I have seen it many times. Employers of union workers frequently ask the employee to sign a last chance agreement in order to keep their job. These documents include promises by the employee that he/she will obey all work rules going forward and if they don’t, they’ll be fired. They also usually include a provision that says that the employee will waive all rights to sue, including for what might happen after they sign. I’ve always been bothered by those terms since it is the general rule that releases can only release past (i.e., not future) conduct.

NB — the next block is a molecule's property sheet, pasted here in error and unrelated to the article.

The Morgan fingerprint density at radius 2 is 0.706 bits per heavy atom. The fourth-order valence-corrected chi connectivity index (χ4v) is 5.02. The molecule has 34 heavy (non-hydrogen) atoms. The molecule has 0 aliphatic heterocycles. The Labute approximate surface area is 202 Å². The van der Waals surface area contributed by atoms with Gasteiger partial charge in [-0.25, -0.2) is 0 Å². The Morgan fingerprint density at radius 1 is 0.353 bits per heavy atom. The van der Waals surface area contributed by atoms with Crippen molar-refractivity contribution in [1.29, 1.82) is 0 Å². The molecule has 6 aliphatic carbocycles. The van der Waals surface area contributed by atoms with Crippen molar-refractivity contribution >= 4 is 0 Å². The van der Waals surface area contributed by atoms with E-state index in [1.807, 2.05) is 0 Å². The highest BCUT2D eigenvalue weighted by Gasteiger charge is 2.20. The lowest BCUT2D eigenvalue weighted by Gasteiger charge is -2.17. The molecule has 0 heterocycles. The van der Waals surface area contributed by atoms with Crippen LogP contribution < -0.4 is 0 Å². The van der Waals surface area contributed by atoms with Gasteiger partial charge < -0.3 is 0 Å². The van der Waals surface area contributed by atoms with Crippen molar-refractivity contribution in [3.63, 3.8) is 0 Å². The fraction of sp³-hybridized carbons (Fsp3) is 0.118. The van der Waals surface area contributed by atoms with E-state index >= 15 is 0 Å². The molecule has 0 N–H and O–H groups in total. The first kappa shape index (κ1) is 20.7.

Well the Sixth Circuit (we are in the 2nd Circuit, but this case can be influential for Connecticut employees) has come to the rescue. As reported by Ellen Simon’s Employee Rights Post, the Sixth Circuit Court of Appeals has struck down that provision of a Last Chance Agreement. She explains this case very well. The good news for Connecticut employees is that if they have signed such an agreement and subsequently are fired, they still have the right to sue. A further takeaway could be that an employer that fires you for not signing such an Agreement could be violating your common law right not to be fired for reasons that violate Public Policy. Stay tuned!